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Is Daily Aspirin Worth the Risk?

Author:  Tyler J. Tonso, DC CKTP FMSC

Today there are as many as 40 million Americans who take an aspirin every day.  For decades the FDA has supported the use of daily aspirin in attempt to decrease strokes and heart attacks, but did you know that the FDA recently changed its view on taking daily aspirin for people who have not yet had a stroke or heart problems?

Then vs. Now

The FDA has supported the use of low-dose daily aspirin for years due to its anti-clotting purposes and viewed it as a good source of prevention for strokes and heart attacks. It’s always been known that with daily NSAIDs you run the risk of stomach ulcers or bleeding in to the brain. However, recently the FDA states,

“FDA has concluded that the data do not support the use of aspirin as a preventive medication by people who have not had a heart attack, stroke or cardiovascular problems, a use that is called “primary prevention.” In such people, the benefit has not been established but risks—such as dangerous bleeding into the brain or stomach—are still present.”

There is still research that supports the use of daily low-dose aspirin as a “secondary prevention”, meaning if people have had a heart attack or stroke in the past.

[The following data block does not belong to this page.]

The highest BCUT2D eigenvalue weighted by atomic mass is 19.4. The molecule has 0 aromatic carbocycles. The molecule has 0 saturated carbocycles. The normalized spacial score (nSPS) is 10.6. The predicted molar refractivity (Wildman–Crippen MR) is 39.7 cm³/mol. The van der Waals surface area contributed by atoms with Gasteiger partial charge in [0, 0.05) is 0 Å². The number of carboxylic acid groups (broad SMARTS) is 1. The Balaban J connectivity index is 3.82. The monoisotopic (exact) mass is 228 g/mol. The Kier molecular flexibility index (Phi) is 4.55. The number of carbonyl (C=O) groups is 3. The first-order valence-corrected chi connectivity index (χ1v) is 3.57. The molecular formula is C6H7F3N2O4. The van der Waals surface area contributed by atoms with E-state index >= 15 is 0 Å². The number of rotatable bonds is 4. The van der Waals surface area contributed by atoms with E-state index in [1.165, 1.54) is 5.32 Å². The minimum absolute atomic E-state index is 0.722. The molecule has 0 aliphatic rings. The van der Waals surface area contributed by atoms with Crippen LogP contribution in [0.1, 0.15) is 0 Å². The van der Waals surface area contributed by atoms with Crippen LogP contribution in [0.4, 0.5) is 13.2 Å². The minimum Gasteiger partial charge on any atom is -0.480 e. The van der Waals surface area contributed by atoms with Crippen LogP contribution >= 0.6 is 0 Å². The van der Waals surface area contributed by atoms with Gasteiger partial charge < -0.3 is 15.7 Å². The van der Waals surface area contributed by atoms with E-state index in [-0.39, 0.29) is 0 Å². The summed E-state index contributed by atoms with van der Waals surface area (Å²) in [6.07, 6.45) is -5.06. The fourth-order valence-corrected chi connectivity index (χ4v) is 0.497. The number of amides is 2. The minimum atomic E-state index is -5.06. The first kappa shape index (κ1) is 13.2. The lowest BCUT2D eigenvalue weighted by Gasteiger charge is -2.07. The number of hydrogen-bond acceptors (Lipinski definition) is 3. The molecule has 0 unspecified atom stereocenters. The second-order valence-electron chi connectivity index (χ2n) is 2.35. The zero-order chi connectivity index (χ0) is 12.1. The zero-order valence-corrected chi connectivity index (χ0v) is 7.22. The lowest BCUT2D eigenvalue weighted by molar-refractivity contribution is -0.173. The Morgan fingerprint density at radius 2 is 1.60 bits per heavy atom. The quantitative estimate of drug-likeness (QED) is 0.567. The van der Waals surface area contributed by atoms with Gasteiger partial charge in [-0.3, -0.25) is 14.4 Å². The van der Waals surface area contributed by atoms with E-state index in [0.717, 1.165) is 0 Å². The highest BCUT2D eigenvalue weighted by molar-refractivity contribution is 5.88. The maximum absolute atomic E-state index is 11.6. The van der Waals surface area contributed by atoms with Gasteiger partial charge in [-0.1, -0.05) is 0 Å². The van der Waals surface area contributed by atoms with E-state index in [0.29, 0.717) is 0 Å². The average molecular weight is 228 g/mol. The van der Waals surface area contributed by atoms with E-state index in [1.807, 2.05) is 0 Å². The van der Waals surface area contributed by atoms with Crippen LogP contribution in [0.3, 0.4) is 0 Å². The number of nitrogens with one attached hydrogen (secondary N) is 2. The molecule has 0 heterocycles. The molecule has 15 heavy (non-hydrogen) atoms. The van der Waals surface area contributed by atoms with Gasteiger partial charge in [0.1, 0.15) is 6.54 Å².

What You See Isn’t Always What You Should Get

So how many people do you know who take daily aspirin and haven’t had a heart attack or stroke? Probably a few. People tend to get engrained with a medical thought and simply brush off new ideas thinking, “I’ve been doing it for years and it hasn’t done anything wrong to me so I’m not changing.” We also still see the Bayer commercials advertising how it can help decrease the chances of stroke or heart attack, not knowing that Bayer was actually denied the request to label its bottles with saying it’s a primary prevention of heart attacks and stroke. The FDA responded to the Bayer response saying there is no significant benefit for primary prevention.

Bottom Line

It’s simple, if you haven’t had a heart attack or stroke in the past then you most likely don’t need a daily dose of aspirin, and if you’ve had a heart attack or stroke then it may be helpful to take. Either way, consult your healthcare provider before making any changes and discuss the options with them. Every person has different health issues and changes should be made accordingly.

Sources:
 

FDA Consumer Update May 5, 2014

Bloomberg May 5, 2014

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